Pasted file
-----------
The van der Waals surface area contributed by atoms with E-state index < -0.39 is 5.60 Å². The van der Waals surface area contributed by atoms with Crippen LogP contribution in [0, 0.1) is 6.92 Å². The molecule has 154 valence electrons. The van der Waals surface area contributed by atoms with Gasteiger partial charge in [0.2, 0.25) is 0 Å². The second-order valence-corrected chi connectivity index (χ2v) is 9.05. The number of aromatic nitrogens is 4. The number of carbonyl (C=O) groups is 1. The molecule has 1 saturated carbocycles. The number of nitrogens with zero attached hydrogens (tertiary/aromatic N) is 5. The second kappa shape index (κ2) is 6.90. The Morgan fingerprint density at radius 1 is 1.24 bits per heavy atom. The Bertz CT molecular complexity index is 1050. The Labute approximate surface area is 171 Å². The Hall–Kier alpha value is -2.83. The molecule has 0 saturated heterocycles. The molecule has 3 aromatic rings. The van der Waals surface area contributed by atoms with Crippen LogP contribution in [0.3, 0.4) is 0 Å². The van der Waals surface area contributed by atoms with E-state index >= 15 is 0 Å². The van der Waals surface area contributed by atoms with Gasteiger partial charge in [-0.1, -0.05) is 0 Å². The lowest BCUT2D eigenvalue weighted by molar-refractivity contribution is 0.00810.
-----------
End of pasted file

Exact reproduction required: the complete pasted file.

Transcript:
The van der Waals surface area contributed by atoms with E-state index < -0.39 is 5.60 Å². The van der Waals surface area contributed by atoms with Crippen LogP contribution in [0, 0.1) is 6.92 Å². The molecule has 154 valence electrons. The van der Waals surface area contributed by atoms with Gasteiger partial charge in [0.2, 0.25) is 0 Å². The second-order valence-corrected chi connectivity index (χ2v) is 9.05. The number of aromatic nitrogens is 4. The number of carbonyl (C=O) groups is 1. The molecule has 1 saturated carbocycles. The number of nitrogens with zero attached hydrogens (tertiary/aromatic N) is 5. The second kappa shape index (κ2) is 6.90. The Morgan fingerprint density at radius 1 is 1.24 bits per heavy atom. The Bertz CT molecular complexity index is 1050. The Labute approximate surface area is 171 Å². The Hall–Kier alpha value is -2.83. The molecule has 0 saturated heterocycles. The molecule has 3 aromatic rings. The van der Waals surface area contributed by atoms with Crippen LogP contribution in [0.3, 0.4) is 0 Å². The van der Waals surface area contributed by atoms with E-state index >= 15 is 0 Å². The van der Waals surface area contributed by atoms with Gasteiger partial charge in [-0.1, -0.05) is 0 Å². The lowest BCUT2D eigenvalue weighted by molar-refractivity contribution is 0.00810.